Connatural and Legal Knowledge
Keywords:Connaturality, Legal reasoning, Non-discursiveness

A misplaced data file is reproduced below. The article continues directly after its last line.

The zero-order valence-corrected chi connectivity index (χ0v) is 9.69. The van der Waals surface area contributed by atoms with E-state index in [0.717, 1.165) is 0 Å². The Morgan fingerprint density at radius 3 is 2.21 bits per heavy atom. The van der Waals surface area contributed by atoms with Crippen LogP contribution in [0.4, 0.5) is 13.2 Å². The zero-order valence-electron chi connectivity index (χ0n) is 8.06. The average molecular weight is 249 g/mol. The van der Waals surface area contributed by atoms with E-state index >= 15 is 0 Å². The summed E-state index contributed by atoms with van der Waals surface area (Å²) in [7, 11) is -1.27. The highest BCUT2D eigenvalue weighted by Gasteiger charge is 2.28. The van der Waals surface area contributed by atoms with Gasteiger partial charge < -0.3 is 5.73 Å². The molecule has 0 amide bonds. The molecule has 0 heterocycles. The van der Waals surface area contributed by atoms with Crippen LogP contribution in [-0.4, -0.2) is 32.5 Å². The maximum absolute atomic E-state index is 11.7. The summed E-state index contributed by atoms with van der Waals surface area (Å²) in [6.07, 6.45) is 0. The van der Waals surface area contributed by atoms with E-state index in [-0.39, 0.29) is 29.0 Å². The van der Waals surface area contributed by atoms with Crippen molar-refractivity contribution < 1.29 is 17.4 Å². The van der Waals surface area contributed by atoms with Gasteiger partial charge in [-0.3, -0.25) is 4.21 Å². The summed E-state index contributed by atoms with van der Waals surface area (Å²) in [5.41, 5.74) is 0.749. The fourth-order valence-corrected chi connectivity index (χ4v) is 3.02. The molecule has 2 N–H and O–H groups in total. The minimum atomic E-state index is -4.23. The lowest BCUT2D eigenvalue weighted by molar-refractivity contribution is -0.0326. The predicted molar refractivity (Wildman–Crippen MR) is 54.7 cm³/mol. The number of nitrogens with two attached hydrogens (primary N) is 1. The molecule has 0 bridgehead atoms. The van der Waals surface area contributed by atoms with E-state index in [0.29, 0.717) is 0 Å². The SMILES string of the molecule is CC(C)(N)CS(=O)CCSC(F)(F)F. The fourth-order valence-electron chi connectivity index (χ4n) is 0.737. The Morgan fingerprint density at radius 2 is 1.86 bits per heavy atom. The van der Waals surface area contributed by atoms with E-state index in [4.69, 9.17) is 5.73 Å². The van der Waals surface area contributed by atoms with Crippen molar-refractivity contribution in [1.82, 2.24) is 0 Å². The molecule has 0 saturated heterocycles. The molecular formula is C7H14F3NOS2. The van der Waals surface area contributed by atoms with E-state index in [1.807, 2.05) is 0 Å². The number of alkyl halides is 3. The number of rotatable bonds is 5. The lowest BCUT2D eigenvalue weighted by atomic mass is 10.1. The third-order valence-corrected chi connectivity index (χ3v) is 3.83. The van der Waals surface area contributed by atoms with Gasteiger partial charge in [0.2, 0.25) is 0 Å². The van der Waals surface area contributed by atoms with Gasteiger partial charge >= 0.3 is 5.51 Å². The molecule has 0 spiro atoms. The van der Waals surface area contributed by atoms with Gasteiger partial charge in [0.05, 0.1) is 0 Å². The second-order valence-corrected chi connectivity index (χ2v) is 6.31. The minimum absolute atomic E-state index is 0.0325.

First, this article tries to establish that practical reasoning includes at least one nondiscursive element. Second, the article makes the case that while that element is not discursive in nature, it is not irrational. In this sense, legal reasoning, as an example of practical, prudential judgment in this case, will also have non-discursive elements or moments. In this work we are referring to something that occurs at the level of affectivity, of appetites, whose act is called love, in a much more general sense than we commonly use. Affectivity affects the will although it is always ultimately indeterminate. But affectivity inclines it. It is now a question of considering how this inclination has an important effect on practical knowledge when it judges, because affectivity presents a certain good with intensity. That is why it is called judgment by inclination, affectivity, which is connaturalized with the object and so presented to the intellect. How such a thing occurs is what we are going to try to explain.